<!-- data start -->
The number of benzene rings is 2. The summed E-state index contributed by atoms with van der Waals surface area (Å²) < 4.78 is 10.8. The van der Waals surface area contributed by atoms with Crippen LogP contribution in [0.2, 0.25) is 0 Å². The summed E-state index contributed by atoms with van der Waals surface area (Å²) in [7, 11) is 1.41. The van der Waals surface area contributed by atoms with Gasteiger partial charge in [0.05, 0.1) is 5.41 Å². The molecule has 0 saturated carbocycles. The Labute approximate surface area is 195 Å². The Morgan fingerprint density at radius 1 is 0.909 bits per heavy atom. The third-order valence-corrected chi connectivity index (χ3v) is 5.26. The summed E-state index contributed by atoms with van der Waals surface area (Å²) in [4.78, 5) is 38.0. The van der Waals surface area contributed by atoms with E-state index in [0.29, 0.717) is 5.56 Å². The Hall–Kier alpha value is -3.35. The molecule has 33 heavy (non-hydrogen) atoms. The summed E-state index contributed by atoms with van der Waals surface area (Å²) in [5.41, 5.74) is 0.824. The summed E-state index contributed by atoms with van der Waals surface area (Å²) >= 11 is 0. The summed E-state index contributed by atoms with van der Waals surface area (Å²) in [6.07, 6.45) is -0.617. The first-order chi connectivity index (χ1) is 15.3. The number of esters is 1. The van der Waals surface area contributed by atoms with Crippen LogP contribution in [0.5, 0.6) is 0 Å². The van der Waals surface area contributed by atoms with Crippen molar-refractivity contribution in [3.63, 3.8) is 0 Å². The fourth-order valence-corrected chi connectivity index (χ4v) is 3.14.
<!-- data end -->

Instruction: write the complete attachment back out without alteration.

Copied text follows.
The number of benzene rings is 2. The summed E-state index contributed by atoms with van der Waals surface area (Å²) < 4.78 is 10.8. The van der Waals surface area contributed by atoms with Crippen LogP contribution in [0.2, 0.25) is 0 Å². The summed E-state index contributed by atoms with van der Waals surface area (Å²) in [7, 11) is 1.41. The van der Waals surface area contributed by atoms with Gasteiger partial charge in [0.05, 0.1) is 5.41 Å². The molecule has 0 saturated carbocycles. The Labute approximate surface area is 195 Å². The Morgan fingerprint density at radius 1 is 0.909 bits per heavy atom. The third-order valence-corrected chi connectivity index (χ3v) is 5.26. The summed E-state index contributed by atoms with van der Waals surface area (Å²) in [4.78, 5) is 38.0. The van der Waals surface area contributed by atoms with E-state index in [0.29, 0.717) is 5.56 Å². The Hall–Kier alpha value is -3.35. The molecule has 33 heavy (non-hydrogen) atoms. The summed E-state index contributed by atoms with van der Waals surface area (Å²) in [5.41, 5.74) is 0.824. The summed E-state index contributed by atoms with van der Waals surface area (Å²) >= 11 is 0. The summed E-state index contributed by atoms with van der Waals surface area (Å²) in [6.07, 6.45) is -0.617. The first-order chi connectivity index (χ1) is 15.3. The number of esters is 1. The van der Waals surface area contributed by atoms with Crippen LogP contribution in [0.5, 0.6) is 0 Å². The van der Waals surface area contributed by atoms with Crippen molar-refractivity contribution in [3.63, 3.8) is 0 Å². The fourth-order valence-corrected chi connectivity index (χ4v) is 3.14.